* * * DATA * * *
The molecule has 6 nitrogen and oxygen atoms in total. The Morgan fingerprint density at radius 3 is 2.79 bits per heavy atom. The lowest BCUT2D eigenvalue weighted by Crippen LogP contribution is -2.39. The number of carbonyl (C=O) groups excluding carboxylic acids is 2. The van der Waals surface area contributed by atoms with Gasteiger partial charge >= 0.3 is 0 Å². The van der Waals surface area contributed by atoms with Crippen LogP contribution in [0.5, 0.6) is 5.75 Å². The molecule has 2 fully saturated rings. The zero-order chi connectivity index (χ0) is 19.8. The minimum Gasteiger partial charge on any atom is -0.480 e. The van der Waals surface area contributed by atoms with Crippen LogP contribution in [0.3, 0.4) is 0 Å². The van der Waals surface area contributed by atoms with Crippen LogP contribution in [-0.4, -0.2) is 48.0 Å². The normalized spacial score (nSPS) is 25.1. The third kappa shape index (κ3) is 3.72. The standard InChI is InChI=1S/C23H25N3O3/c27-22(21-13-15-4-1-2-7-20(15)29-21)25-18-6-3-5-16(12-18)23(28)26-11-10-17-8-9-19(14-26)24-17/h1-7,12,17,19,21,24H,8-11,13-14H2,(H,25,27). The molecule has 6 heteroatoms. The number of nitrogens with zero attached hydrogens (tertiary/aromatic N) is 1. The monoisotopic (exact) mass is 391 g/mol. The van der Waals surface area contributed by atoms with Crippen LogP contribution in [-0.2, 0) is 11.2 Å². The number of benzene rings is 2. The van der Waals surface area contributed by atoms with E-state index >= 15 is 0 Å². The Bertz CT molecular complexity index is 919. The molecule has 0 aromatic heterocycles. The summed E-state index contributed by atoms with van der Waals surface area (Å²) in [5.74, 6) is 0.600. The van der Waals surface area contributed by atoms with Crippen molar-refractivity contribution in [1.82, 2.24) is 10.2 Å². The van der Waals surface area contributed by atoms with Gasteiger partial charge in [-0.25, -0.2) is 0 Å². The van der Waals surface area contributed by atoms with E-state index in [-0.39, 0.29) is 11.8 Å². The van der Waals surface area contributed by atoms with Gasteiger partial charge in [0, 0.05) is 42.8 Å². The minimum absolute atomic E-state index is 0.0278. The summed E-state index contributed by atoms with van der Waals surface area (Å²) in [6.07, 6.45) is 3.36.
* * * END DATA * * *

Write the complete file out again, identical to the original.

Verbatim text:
The molecule has 6 nitrogen and oxygen atoms in total. The Morgan fingerprint density at radius 3 is 2.79 bits per heavy atom. The lowest BCUT2D eigenvalue weighted by Crippen LogP contribution is -2.39. The number of carbonyl (C=O) groups excluding carboxylic acids is 2. The van der Waals surface area contributed by atoms with Gasteiger partial charge >= 0.3 is 0 Å². The van der Waals surface area contributed by atoms with Crippen LogP contribution in [0.5, 0.6) is 5.75 Å². The molecule has 2 fully saturated rings. The zero-order chi connectivity index (χ0) is 19.8. The minimum Gasteiger partial charge on any atom is -0.480 e. The van der Waals surface area contributed by atoms with Crippen LogP contribution in [0.3, 0.4) is 0 Å². The van der Waals surface area contributed by atoms with Crippen LogP contribution in [-0.4, -0.2) is 48.0 Å². The normalized spacial score (nSPS) is 25.1. The third kappa shape index (κ3) is 3.72. The standard InChI is InChI=1S/C23H25N3O3/c27-22(21-13-15-4-1-2-7-20(15)29-21)25-18-6-3-5-16(12-18)23(28)26-11-10-17-8-9-19(14-26)24-17/h1-7,12,17,19,21,24H,8-11,13-14H2,(H,25,27). The molecule has 6 heteroatoms. The number of nitrogens with zero attached hydrogens (tertiary/aromatic N) is 1. The monoisotopic (exact) mass is 391 g/mol. The van der Waals surface area contributed by atoms with Crippen LogP contribution in [-0.2, 0) is 11.2 Å². The number of benzene rings is 2. The van der Waals surface area contributed by atoms with E-state index >= 15 is 0 Å². The Bertz CT molecular complexity index is 919. The molecule has 0 aromatic heterocycles. The summed E-state index contributed by atoms with van der Waals surface area (Å²) in [5.74, 6) is 0.600. The van der Waals surface area contributed by atoms with Crippen molar-refractivity contribution in [1.82, 2.24) is 10.2 Å². The van der Waals surface area contributed by atoms with Gasteiger partial charge in [-0.25, -0.2) is 0 Å². The van der Waals surface area contributed by atoms with E-state index in [-0.39, 0.29) is 11.8 Å². The van der Waals surface area contributed by atoms with Gasteiger partial charge in [0, 0.05) is 42.8 Å². The minimum absolute atomic E-state index is 0.0278. The summed E-state index contributed by atoms with van der Waals surface area (Å²) in [6.07, 6.45) is 3.36.